Filter Sets screen.
To modify any of the filters in the table, note the desired filter and press Return to go to the Change Packet Filter
screen. The parameters in this screen are the same as the ones in the Add Packet Filter screen (see the next
section).
Adding a packet filter
To add a new IPX packet filter, select Add IPX Packet Filter in the IPX Filters and Filter Sets screen and press
Return. The Add Packet Filter screen appears.
Add Packet Filter
Filter Name:
IPX Filter 1
Source Network:
Source Node Address:
Source Socket:
00000000
000000000000
0000
Destination Network:
Destination Node Address:
Destination Socket:
00000000
000000000000
0000
ADD FILTER NOW
CANCEL
Configure a new IPX Packet Filter. Finished?
ADD or CANCEL to exit.
By default, the filter’s socket numbers and network and node addresses are null (all zeros). This sets the filter
to match on any IPX data packet. Configure the filter using criteria that meet your security needs.
Security 13-23
1.
Select Filter Name and enter a descriptive name for the filter.
2.
To specify a source network for the filter to match on, select Source Network and enter an IPX network
address.
3.
To specify a source node for the filter to match on, select Source Node Address and enter an IPX node
address.
4.
To specify a source socket for the filter to match on, select Source Socket and enter an IPX source socket
number.
5.
To specify a destination network for the filter to match on, select Destination Network and enter an IPX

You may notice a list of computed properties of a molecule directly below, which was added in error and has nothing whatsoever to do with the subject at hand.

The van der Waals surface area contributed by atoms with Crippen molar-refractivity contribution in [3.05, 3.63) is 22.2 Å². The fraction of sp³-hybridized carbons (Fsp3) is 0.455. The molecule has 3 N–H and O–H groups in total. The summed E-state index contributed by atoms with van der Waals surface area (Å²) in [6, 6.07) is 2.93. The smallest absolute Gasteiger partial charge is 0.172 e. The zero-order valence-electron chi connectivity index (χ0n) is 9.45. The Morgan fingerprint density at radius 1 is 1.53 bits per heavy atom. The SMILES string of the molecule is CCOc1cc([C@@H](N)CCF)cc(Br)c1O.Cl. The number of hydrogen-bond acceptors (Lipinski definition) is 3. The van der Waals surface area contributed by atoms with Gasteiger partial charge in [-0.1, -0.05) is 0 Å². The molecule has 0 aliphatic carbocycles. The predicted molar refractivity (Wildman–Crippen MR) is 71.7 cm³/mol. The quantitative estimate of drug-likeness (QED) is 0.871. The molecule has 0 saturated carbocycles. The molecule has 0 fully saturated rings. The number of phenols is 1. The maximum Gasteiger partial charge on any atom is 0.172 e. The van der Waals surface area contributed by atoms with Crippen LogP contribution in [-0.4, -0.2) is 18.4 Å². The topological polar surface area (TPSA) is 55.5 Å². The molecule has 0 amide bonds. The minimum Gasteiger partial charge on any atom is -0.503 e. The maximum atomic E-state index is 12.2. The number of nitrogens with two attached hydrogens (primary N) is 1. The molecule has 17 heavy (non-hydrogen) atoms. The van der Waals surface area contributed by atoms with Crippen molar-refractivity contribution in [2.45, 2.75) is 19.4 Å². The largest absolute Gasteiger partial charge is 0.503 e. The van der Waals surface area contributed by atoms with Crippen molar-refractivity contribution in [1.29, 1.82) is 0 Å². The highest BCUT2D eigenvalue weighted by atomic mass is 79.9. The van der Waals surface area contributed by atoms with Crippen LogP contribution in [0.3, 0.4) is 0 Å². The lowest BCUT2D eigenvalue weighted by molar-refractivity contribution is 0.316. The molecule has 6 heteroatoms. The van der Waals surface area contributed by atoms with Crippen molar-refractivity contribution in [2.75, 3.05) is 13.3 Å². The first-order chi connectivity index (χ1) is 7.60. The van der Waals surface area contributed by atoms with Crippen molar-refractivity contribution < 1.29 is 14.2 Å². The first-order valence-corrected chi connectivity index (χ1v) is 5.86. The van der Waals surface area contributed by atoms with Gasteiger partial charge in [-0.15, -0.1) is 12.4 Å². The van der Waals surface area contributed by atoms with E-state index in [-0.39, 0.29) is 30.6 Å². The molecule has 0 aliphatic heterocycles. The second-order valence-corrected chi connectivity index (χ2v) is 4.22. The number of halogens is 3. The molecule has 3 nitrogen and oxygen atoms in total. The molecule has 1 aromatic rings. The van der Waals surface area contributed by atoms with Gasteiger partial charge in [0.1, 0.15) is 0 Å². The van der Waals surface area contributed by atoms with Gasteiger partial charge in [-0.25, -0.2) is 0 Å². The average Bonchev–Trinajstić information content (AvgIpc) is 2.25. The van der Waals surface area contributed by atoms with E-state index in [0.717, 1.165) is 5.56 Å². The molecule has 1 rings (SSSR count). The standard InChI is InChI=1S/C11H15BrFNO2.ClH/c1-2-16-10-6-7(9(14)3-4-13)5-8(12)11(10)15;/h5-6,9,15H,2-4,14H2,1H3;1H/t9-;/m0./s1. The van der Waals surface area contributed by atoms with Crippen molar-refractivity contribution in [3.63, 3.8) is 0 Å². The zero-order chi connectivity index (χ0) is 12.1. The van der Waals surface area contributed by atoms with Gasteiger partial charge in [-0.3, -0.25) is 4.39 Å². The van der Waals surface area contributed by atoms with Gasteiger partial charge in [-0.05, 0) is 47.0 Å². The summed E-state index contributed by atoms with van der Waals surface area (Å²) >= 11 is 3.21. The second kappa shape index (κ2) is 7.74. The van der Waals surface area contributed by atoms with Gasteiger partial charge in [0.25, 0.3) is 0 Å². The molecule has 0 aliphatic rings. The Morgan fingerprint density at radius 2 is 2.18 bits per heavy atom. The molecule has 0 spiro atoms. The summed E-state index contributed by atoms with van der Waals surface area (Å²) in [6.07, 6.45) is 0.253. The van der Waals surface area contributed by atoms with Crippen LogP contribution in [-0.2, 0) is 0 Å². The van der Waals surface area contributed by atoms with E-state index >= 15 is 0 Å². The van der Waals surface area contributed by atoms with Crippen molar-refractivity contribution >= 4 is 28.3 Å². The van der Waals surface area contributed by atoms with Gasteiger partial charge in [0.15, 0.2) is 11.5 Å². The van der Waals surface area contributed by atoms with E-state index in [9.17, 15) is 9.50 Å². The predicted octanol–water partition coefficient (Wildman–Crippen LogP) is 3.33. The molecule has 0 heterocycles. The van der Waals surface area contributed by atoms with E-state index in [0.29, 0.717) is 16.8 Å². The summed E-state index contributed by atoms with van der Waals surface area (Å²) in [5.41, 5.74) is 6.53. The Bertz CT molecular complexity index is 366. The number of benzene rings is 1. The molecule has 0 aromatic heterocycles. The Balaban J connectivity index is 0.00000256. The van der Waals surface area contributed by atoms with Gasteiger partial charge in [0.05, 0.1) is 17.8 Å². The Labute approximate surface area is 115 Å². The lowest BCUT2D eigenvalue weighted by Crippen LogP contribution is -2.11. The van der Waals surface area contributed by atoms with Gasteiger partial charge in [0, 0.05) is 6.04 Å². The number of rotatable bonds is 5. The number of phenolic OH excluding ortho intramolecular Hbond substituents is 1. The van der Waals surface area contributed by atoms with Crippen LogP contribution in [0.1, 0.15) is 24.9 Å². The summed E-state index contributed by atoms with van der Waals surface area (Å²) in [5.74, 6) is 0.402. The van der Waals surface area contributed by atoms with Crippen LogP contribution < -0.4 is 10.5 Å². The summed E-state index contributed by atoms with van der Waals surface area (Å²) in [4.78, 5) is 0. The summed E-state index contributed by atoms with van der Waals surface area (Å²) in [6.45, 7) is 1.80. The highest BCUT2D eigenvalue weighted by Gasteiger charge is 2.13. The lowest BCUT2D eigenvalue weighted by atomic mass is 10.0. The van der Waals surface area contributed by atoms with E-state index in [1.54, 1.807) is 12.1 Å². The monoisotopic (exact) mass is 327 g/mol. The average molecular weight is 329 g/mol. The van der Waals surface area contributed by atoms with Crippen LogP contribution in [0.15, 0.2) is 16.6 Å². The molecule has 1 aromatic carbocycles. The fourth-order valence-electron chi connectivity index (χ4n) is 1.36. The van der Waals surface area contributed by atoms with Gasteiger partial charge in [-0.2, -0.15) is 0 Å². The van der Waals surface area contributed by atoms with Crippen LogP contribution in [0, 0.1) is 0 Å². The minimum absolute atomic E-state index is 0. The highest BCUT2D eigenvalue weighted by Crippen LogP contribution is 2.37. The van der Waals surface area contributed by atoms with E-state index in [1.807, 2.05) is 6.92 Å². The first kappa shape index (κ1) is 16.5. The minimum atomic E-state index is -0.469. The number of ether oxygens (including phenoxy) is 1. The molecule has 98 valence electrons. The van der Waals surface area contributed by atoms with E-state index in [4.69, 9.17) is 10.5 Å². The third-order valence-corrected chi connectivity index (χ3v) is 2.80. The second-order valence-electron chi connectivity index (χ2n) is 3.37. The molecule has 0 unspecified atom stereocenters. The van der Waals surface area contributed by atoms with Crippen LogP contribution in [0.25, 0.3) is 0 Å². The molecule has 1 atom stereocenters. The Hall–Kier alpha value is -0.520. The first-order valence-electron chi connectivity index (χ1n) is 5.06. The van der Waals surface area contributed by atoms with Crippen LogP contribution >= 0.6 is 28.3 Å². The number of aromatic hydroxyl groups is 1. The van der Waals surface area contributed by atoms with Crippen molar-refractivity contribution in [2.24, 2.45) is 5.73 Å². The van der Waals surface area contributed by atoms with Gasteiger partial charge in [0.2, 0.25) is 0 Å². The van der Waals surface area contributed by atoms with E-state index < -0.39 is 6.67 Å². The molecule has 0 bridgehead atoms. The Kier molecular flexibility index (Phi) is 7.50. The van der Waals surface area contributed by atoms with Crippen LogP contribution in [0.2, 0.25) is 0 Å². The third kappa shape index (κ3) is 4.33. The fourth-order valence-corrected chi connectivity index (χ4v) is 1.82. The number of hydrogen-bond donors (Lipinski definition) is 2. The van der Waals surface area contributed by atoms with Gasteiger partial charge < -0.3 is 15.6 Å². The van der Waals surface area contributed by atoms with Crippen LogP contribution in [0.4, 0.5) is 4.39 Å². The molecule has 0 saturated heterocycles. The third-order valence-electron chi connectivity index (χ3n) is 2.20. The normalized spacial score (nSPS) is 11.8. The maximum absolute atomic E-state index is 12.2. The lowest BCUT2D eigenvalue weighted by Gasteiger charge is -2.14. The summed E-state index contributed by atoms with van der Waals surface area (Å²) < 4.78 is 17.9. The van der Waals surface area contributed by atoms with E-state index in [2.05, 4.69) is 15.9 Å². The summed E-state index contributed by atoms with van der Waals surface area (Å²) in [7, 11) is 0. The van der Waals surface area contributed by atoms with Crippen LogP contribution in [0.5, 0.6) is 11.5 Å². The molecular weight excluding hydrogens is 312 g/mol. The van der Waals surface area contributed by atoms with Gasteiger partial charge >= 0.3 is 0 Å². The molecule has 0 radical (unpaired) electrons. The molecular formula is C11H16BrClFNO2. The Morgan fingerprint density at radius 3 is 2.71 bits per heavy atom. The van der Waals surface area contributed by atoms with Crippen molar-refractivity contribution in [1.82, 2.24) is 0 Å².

network address.
6.
To specify a destination node for the filter to match on, select Destination Node Address and enter an IPX
node address.
7.
To specify a destination socket for the filter to match on, select Destination Socket and enter an IPX
destination socket number.
8.
Select ADD FILTER NOW to save the current filter. Select CANCEL to exit the Add Packet Filter screen
without saving the new filter.
Deleting a packet filter
To delete a packet filter, select Delete IPX Packet Filter in the IPX Filters and Filter Sets screen to display a
table of filters. Select a filter from the table and press Return to delete it. Press the Escape key to exit the table
without deleting the filter.
IPX packet filter sets
Before the individual filters can be used, IPX packet filters must be grouped into sets. A filter can be part of
more than one filter set.
Viewing and modifying packet filter sets
To display a table of IPX packet filter sets, select Display/Change IPX Packet Filter Sets in the IPX Filters and
Filter Sets screen.
To modify any of the filter sets in the list, select the desired filter set and press Return to go to the Change
Packet Filter Set screen. The parameters in this screen are the same as the ones in the Add Packet Filter Set
screen (see the next section).